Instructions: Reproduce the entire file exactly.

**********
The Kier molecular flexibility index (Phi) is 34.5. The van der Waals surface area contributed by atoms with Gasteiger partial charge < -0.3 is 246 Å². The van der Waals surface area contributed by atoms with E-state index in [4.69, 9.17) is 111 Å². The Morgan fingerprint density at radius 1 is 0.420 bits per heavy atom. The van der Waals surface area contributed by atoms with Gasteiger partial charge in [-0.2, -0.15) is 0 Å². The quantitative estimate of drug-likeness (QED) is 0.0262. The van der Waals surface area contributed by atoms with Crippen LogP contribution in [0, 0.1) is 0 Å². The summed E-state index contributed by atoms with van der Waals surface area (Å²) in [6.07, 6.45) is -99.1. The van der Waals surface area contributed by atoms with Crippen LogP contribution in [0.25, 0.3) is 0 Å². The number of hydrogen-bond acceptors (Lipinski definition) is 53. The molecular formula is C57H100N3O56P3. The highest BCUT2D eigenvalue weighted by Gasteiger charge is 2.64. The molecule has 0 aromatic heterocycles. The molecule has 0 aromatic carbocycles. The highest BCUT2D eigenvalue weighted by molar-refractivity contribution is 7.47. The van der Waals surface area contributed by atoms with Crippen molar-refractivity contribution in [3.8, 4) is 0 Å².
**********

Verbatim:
The Kier molecular flexibility index (Phi) is 34.5. The van der Waals surface area contributed by atoms with Gasteiger partial charge < -0.3 is 246 Å². The van der Waals surface area contributed by atoms with E-state index in [4.69, 9.17) is 111 Å². The Morgan fingerprint density at radius 1 is 0.420 bits per heavy atom. The van der Waals surface area contributed by atoms with Gasteiger partial charge in [-0.2, -0.15) is 0 Å². The quantitative estimate of drug-likeness (QED) is 0.0262. The van der Waals surface area contributed by atoms with Crippen LogP contribution in [0, 0.1) is 0 Å². The summed E-state index contributed by atoms with van der Waals surface area (Å²) in [6.07, 6.45) is -99.1. The van der Waals surface area contributed by atoms with Crippen LogP contribution in [0.25, 0.3) is 0 Å². The number of hydrogen-bond acceptors (Lipinski definition) is 53. The molecular formula is C57H100N3O56P3. The highest BCUT2D eigenvalue weighted by Gasteiger charge is 2.64. The molecule has 0 aromatic heterocycles. The molecule has 0 aromatic carbocycles. The highest BCUT2D eigenvalue weighted by molar-refractivity contribution is 7.47. The van der Waals surface area contributed by atoms with Crippen molar-refractivity contribution in [3.8, 4) is 0 Å².